As of the 2014 tax year, some types of vehicle excise taxes are deductible, and some aren't. It all depends on how you -- or your local government agency -- defines excise taxes. You won't be able to deduct any taxes on a personal vehicle if you choose to claim the standard deduction instead of itemizing your deductions.
Buying a car opens you up to at least two different taxes. When you purchase a car, you typically pay sales tax as you would for any other taxable purchase. Buying a $21,000 car in a state with 6 percent sales tax costs you $1,260. If the sales tax is specifically tied to the value of a car, it can be referred to as an excise tax. In addition, many localities have registration taxes that are tied to the value of your car; these are paid when you register your car. For example, Hull, Massachusetts, charges a tax of 2.5 percent of your car's value, adjusted for its age. It refers to that tax as an excise tax.
Excise or Sales Taxes
Through the 2013 tax year, the Internal Revenue Service gave you a choice of deducting either your state income tax or your state sales tax as a part of your itemized deductions. If you bought a car, it's possible that you could have spent more money in sales tax than you did in state income tax. This is especially true if you lived in a state with no income tax. While this tax break can be used for 2013 tax returns filed on April 15, 2014, it expired for the 2014 tax year. As of January 2014, no action has been taken to renew it.
Registration Excise Taxes
As long as you itemize your deductions, the IRS allows you to write off property taxes. This includes the property tax you pay on your house and registration taxes that are tied to the value of your car. Depending on where you live, these taxes could be called wheelage taxes, vehicle license fees, personal property taxes, ad valorem taxes or motor vehicle excise taxes. You cannot, however, deduct flat registration fees that are not tied to your car's value.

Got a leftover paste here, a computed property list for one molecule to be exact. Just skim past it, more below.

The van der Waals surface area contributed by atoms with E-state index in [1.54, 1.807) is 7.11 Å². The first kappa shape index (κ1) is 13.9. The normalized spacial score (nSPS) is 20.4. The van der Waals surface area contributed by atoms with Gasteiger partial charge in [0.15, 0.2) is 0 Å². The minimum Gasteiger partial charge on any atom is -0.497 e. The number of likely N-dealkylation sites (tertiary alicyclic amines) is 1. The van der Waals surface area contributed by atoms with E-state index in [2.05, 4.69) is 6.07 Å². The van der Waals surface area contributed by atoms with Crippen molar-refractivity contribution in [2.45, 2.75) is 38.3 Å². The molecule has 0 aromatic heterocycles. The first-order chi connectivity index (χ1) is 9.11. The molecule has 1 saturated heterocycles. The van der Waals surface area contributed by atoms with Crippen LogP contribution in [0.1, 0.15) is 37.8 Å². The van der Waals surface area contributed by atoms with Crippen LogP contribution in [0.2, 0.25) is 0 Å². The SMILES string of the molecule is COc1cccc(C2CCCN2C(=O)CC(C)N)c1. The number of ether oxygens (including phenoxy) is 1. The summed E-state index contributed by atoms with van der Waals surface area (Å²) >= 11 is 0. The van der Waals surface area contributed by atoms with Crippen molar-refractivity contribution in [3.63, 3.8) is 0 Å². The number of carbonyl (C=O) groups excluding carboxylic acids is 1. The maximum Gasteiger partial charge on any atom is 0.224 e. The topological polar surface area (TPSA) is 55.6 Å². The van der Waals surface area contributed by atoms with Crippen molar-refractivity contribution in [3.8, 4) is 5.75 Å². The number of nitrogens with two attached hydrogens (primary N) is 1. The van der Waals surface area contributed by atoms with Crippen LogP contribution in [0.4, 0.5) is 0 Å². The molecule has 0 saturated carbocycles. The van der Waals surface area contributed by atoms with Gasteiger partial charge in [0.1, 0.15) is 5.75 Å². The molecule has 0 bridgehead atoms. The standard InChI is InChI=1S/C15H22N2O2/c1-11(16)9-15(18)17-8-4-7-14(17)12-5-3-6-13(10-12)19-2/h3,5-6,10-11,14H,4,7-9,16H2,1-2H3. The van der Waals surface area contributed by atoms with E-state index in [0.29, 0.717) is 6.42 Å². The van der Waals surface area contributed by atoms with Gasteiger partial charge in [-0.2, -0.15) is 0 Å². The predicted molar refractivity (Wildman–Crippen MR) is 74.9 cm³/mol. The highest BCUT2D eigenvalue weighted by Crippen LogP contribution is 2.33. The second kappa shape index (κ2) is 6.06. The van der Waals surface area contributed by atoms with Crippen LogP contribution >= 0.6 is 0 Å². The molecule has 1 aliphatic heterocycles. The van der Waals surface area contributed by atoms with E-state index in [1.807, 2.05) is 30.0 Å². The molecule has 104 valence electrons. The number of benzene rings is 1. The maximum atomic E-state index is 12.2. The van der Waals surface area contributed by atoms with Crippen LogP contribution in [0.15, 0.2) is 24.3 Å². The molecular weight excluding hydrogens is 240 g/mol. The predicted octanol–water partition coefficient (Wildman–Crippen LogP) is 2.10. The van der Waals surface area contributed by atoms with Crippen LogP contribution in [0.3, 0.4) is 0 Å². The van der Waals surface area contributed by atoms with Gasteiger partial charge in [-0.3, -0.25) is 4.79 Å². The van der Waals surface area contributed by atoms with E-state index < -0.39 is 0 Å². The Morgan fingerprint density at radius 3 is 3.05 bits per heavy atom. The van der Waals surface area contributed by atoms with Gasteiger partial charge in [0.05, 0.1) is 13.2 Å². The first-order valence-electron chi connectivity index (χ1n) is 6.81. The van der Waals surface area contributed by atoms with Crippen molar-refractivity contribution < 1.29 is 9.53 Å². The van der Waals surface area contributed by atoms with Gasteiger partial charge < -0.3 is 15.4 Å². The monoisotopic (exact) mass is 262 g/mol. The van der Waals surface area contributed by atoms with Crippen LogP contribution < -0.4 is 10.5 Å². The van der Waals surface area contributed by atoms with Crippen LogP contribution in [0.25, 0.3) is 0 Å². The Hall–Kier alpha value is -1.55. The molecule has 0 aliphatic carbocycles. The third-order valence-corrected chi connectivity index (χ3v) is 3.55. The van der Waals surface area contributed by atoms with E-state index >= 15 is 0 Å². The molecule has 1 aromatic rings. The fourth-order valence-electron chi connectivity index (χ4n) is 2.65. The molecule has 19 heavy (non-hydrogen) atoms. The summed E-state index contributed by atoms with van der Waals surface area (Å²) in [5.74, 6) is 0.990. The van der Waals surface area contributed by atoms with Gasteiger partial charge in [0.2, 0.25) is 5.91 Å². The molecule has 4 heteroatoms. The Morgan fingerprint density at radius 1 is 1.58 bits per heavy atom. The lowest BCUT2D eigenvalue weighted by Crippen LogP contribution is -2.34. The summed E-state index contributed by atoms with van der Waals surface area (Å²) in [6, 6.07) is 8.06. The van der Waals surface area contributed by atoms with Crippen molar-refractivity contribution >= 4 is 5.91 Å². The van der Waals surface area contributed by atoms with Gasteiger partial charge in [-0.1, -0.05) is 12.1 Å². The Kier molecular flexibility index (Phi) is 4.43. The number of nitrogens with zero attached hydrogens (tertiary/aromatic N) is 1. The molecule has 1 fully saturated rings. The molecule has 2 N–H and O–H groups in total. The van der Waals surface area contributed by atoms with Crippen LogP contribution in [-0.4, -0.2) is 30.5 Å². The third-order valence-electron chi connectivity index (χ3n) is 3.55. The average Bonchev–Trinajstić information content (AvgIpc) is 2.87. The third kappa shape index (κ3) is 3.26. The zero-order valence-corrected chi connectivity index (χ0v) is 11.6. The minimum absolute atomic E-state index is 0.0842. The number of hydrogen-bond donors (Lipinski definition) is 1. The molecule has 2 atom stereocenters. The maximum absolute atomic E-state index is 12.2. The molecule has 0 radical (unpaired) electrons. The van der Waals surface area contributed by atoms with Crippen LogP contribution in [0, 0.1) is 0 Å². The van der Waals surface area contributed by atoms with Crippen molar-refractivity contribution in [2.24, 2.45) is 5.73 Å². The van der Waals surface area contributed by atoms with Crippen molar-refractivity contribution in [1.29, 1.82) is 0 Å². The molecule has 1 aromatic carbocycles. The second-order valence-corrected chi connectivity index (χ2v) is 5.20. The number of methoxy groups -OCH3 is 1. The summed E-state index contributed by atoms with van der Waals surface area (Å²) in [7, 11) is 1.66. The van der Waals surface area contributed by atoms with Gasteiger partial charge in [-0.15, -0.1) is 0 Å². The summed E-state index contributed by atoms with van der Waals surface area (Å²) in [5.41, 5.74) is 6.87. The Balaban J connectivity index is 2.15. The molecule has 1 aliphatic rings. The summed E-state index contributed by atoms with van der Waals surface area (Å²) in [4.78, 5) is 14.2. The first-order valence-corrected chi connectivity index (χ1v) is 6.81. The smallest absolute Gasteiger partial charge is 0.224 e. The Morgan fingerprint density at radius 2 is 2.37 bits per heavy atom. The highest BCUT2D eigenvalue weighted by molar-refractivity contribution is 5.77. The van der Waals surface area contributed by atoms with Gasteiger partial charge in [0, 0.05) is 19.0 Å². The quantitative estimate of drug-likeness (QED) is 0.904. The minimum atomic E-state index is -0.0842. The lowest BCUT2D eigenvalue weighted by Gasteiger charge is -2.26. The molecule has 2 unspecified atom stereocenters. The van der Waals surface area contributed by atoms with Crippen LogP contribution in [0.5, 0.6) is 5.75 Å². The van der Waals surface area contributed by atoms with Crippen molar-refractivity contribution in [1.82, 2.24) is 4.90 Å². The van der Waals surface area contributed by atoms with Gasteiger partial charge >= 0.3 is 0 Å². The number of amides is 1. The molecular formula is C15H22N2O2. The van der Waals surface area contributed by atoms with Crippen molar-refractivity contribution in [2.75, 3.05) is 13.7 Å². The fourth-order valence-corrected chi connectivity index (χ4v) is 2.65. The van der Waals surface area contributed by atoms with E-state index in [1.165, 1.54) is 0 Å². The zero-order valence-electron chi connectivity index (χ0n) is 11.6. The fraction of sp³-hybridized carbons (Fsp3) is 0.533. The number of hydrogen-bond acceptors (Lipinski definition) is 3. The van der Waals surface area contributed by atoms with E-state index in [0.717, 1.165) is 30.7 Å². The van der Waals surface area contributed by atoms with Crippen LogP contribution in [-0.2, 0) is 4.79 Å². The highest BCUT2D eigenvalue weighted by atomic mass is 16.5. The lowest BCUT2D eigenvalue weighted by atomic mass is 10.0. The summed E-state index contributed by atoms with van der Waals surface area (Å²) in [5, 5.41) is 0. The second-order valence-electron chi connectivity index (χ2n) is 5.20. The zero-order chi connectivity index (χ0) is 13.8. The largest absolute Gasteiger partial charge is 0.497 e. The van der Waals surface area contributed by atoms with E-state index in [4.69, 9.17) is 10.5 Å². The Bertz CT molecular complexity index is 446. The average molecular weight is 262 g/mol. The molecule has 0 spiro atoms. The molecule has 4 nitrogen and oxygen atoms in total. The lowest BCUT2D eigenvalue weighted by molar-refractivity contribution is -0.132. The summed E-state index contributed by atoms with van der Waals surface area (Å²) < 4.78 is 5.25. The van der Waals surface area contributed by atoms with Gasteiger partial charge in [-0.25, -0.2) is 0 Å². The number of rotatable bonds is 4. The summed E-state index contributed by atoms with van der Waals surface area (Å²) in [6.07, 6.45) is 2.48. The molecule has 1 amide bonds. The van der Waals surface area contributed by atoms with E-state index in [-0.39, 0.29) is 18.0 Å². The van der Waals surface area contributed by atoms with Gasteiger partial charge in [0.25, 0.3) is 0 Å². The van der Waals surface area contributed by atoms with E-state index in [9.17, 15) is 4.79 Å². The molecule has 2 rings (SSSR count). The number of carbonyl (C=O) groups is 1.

To be able to deduct your car excise taxes -- whichever type -- you also need to itemize your deductions. When you itemize your deductions, you list all of them on Schedule A, add them up and subtract them from your income. By doing so, you give up the ability to claim your standard deduction. In 2013, the standard deductions were $6,100 for singles and $12,200 for married couples filing jointly. They increase to $6,200 and $12,400 for the 2014 tax year. Generally, it only makes sense to itemize if your itemized deductions add up to more than your standard deduction.
Steve Lander has been a writer since 1996, with experience in the fields of financial services, real estate and technology. His work has appeared in trade publications such as the "Minnesota Real Estate Journal" and "Minnesota Multi-Housing Association Advocate." Lander holds a Bachelor of Arts in political science from Columbia University.